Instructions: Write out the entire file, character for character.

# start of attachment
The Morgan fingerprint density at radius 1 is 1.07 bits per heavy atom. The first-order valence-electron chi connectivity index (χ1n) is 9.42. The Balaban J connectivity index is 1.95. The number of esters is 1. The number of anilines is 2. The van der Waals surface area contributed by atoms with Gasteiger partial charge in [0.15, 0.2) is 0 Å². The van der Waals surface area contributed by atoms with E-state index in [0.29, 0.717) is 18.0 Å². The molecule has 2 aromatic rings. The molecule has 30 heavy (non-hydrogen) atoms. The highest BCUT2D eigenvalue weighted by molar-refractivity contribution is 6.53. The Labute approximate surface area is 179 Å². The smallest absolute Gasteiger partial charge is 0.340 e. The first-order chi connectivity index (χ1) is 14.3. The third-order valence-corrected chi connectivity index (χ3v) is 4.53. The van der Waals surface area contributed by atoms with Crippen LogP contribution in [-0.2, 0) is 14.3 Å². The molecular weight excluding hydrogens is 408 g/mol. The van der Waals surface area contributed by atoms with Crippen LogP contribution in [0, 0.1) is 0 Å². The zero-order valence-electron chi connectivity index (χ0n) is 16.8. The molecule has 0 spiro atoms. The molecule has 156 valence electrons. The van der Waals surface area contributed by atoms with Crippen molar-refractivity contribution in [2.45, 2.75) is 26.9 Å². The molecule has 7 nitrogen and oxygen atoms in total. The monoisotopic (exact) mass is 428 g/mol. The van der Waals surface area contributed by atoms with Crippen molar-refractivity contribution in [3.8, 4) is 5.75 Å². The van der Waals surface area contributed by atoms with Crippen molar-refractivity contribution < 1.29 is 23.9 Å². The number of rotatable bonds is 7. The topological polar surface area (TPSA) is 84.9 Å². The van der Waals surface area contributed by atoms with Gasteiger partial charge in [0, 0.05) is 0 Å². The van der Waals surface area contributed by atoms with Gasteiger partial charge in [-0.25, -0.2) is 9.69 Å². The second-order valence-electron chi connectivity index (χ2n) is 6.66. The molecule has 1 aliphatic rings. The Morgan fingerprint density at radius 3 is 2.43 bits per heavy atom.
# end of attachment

The Morgan fingerprint density at radius 1 is 1.07 bits per heavy atom. The first-order valence-electron chi connectivity index (χ1n) is 9.42. The Balaban J connectivity index is 1.95. The number of esters is 1. The number of anilines is 2. The van der Waals surface area contributed by atoms with Gasteiger partial charge in [0.15, 0.2) is 0 Å². The van der Waals surface area contributed by atoms with E-state index in [0.29, 0.717) is 18.0 Å². The molecule has 2 aromatic rings. The molecule has 30 heavy (non-hydrogen) atoms. The highest BCUT2D eigenvalue weighted by molar-refractivity contribution is 6.53. The Labute approximate surface area is 179 Å². The smallest absolute Gasteiger partial charge is 0.340 e. The first-order chi connectivity index (χ1) is 14.3. The third-order valence-corrected chi connectivity index (χ3v) is 4.53. The van der Waals surface area contributed by atoms with Crippen LogP contribution in [-0.2, 0) is 14.3 Å². The molecular weight excluding hydrogens is 408 g/mol. The van der Waals surface area contributed by atoms with Crippen LogP contribution in [0, 0.1) is 0 Å². The zero-order valence-electron chi connectivity index (χ0n) is 16.8. The molecule has 0 spiro atoms. The molecule has 156 valence electrons. The van der Waals surface area contributed by atoms with Crippen molar-refractivity contribution in [2.45, 2.75) is 26.9 Å². The molecule has 7 nitrogen and oxygen atoms in total. The monoisotopic (exact) mass is 428 g/mol. The van der Waals surface area contributed by atoms with Crippen molar-refractivity contribution in [3.8, 4) is 5.75 Å². The van der Waals surface area contributed by atoms with Crippen molar-refractivity contribution < 1.29 is 23.9 Å². The number of rotatable bonds is 7. The topological polar surface area (TPSA) is 84.9 Å². The van der Waals surface area contributed by atoms with Gasteiger partial charge in [0, 0.05) is 0 Å². The van der Waals surface area contributed by atoms with Gasteiger partial charge in [-0.25, -0.2) is 9.69 Å². The second-order valence-electron chi connectivity index (χ2n) is 6.66. The molecule has 1 aliphatic rings. The Morgan fingerprint density at radius 3 is 2.43 bits per heavy atom.